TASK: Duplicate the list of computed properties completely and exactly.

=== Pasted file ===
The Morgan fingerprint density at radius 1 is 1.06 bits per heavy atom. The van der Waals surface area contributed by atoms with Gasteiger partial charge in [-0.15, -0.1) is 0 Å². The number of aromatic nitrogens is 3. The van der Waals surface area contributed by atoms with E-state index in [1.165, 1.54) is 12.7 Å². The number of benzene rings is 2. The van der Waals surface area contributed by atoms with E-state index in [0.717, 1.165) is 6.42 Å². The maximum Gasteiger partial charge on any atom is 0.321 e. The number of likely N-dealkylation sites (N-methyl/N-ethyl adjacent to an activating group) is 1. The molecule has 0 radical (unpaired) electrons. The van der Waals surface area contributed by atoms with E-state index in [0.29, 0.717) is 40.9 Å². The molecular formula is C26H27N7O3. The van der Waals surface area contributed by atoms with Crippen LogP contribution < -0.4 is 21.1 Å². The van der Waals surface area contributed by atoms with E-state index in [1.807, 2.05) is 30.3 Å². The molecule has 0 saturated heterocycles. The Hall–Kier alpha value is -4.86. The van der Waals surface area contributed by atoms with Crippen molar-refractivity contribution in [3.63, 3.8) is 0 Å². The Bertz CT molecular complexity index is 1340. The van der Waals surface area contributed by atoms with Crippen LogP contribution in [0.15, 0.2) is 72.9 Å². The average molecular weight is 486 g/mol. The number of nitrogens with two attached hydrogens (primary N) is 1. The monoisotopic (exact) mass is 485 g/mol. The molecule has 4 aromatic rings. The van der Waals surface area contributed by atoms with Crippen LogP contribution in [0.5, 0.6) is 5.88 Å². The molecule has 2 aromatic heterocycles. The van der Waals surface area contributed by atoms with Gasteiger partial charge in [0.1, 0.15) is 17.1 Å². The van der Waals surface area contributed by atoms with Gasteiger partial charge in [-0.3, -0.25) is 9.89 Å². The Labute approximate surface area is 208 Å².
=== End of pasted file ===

The Morgan fingerprint density at radius 1 is 1.06 bits per heavy atom. The van der Waals surface area contributed by atoms with Gasteiger partial charge in [-0.15, -0.1) is 0 Å². The number of aromatic nitrogens is 3. The van der Waals surface area contributed by atoms with E-state index in [1.165, 1.54) is 12.7 Å². The number of benzene rings is 2. The van der Waals surface area contributed by atoms with E-state index in [0.717, 1.165) is 6.42 Å². The maximum Gasteiger partial charge on any atom is 0.321 e. The number of likely N-dealkylation sites (N-methyl/N-ethyl adjacent to an activating group) is 1. The molecule has 0 radical (unpaired) electrons. The van der Waals surface area contributed by atoms with E-state index in [0.29, 0.717) is 40.9 Å². The molecular formula is C26H27N7O3. The van der Waals surface area contributed by atoms with Crippen LogP contribution < -0.4 is 21.1 Å². The van der Waals surface area contributed by atoms with E-state index in [1.807, 2.05) is 30.3 Å². The molecule has 0 saturated heterocycles. The Hall–Kier alpha value is -4.86. The van der Waals surface area contributed by atoms with Crippen molar-refractivity contribution in [3.63, 3.8) is 0 Å². The Bertz CT molecular complexity index is 1340. The van der Waals surface area contributed by atoms with Crippen LogP contribution in [0.15, 0.2) is 72.9 Å². The average molecular weight is 486 g/mol. The number of nitrogens with two attached hydrogens (primary N) is 1. The monoisotopic (exact) mass is 485 g/mol. The molecule has 4 aromatic rings. The van der Waals surface area contributed by atoms with Crippen LogP contribution in [0.5, 0.6) is 5.88 Å². The molecule has 2 aromatic heterocycles. The van der Waals surface area contributed by atoms with Gasteiger partial charge in [0.1, 0.15) is 17.1 Å². The van der Waals surface area contributed by atoms with Gasteiger partial charge in [-0.3, -0.25) is 9.89 Å². The Labute approximate surface area is 208 Å².